Getting It Done – A Guide To Creating a Proper Bucket List

by Chris on May 3, 2009 · 22 comments

in A Man's Life, Personal Development


Run a marathon. Get a degree. Write a book. Build a house. Every man has goals. Sometimes our goals are lofty aspirations (make a difference, change the world), sometimes they are simply tasks we need to achieve in order to function better (sleep more, quit smoking). Too often in life we get caught up in our day to day business and time just slips right past us. At the end of each year, we habitually look back and sum up the events of that year, taking stock of what we really accomplished. Many of us could probably sum up 2008 in a few words, something along the lines of I worked a lot, made some money, spent some money, paid off some bills. Now that is all well and good, but did you have childhood dreams about working a lot to pay off bills, and nothing more? No. If that was all you dreamed about as a kid, you probably had a lot of alone time at the playground to think about it. As kids we dreamed about doing something amazing, about having grand adventures. We dreamed about one day becoming men of action, who seized every day as our own and made the most of it. So what has changed? Age is just a number. Sure, you have more responsibility now than when you were a kid, but you also have far more capability. The things you once could only dream of are now within your reach; why not take hold of them?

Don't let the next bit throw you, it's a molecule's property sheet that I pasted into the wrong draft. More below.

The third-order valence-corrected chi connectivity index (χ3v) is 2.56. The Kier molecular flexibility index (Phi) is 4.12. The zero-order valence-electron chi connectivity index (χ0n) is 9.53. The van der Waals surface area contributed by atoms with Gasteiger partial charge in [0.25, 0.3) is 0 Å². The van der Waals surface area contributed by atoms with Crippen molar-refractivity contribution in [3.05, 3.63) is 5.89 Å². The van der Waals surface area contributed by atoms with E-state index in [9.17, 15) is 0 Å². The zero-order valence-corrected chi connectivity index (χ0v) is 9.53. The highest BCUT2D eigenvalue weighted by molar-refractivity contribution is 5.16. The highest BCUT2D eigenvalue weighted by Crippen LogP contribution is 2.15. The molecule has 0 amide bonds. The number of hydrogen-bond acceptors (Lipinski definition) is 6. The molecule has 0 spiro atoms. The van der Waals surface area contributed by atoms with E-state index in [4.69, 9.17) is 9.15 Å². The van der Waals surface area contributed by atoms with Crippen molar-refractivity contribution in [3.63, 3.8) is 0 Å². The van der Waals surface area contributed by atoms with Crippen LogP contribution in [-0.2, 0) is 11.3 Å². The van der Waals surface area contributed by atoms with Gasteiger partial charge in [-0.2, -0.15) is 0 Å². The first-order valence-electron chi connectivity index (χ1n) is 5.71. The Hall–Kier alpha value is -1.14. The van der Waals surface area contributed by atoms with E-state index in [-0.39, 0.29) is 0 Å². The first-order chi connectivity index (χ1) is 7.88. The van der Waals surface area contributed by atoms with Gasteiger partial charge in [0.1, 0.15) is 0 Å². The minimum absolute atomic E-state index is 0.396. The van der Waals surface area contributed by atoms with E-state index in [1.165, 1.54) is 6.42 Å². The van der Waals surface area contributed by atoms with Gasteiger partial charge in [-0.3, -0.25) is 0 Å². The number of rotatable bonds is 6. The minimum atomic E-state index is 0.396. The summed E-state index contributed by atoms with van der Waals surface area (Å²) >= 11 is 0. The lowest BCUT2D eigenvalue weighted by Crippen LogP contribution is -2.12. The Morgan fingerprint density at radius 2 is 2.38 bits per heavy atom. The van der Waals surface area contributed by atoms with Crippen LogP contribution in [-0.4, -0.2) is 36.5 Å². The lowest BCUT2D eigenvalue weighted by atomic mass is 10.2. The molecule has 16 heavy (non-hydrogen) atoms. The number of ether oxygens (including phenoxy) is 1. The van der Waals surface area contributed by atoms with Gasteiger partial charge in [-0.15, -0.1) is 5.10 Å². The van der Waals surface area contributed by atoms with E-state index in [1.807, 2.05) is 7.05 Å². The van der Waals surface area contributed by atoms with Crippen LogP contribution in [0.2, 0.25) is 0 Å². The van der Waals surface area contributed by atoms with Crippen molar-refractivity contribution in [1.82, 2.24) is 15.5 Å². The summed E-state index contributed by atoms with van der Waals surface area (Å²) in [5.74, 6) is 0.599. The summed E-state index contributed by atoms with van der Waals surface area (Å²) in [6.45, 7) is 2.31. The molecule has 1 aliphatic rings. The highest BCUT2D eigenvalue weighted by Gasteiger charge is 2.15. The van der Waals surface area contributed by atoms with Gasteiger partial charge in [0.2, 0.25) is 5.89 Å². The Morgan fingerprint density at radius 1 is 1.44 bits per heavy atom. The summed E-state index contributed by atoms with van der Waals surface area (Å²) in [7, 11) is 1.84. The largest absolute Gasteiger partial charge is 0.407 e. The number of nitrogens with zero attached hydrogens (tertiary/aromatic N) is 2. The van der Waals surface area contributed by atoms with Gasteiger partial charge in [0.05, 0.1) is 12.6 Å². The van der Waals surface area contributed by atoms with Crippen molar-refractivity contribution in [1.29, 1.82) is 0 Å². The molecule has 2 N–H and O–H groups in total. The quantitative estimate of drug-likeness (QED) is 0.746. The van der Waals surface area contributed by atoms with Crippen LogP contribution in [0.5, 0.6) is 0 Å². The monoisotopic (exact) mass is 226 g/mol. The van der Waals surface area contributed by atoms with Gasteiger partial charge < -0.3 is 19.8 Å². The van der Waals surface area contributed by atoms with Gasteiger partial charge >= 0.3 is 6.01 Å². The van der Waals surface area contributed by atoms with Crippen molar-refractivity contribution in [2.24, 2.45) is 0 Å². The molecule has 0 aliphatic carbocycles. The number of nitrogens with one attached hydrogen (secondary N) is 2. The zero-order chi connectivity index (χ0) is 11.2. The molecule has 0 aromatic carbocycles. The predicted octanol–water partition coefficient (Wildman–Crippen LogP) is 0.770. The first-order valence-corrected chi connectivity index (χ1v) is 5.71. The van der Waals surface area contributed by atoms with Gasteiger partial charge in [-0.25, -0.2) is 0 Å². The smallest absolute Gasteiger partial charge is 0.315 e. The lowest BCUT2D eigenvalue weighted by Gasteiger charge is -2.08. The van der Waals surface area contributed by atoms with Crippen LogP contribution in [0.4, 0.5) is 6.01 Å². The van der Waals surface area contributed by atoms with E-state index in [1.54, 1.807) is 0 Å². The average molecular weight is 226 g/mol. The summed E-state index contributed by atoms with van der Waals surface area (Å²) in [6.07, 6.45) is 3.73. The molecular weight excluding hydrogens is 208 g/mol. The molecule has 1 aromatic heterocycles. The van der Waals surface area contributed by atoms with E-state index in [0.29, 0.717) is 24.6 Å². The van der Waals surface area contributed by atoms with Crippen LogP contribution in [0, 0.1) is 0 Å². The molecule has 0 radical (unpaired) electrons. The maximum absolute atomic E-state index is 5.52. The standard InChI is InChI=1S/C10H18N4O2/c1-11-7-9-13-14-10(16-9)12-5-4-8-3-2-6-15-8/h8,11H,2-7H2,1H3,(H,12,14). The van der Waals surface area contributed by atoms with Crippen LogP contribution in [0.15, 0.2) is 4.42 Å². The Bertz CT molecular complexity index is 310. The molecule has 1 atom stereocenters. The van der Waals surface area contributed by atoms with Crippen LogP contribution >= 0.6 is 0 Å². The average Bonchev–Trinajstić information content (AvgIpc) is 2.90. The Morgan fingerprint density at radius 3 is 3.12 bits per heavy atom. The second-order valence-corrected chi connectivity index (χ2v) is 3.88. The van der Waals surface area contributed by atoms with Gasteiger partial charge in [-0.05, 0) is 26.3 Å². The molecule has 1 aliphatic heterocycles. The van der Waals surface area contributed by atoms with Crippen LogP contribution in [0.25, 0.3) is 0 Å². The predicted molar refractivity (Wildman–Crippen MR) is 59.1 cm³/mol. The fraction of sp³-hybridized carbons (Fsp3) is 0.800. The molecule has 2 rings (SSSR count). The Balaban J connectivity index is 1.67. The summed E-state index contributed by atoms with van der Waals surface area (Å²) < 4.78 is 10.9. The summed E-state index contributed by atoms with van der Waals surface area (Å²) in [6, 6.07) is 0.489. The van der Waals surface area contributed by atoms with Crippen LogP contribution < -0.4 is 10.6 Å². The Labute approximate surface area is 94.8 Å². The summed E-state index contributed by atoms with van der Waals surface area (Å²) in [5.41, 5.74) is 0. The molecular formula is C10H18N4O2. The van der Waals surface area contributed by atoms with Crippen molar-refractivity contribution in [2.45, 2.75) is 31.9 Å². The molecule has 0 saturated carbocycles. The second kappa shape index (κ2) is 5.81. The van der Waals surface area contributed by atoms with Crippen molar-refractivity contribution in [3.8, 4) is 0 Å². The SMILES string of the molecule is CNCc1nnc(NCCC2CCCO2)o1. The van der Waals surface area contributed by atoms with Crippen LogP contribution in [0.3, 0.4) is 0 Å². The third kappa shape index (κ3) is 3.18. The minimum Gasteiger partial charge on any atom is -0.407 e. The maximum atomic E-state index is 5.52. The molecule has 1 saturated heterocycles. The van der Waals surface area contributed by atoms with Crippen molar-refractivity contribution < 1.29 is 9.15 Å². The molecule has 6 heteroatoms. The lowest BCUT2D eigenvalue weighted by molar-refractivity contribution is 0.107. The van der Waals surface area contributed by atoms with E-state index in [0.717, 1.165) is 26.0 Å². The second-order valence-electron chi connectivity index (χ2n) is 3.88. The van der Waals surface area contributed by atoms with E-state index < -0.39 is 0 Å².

No matter how grand or trivial our goals, it always feels good to achieve them, and there is a very simple tool that can help you do just that-the bucket list. It has been scientifically proven that if you write down your goals, you are far more likely to actually accomplish them. When you physically record your goals, your mind creates a sort of contract with itself, and nobody likes to let themselves down. Plus, having a physical list lying around that you see on a regular basis serves as a constant reminder of your aspirations, and keeps you goal oriented. So where to start?

The Materials Needed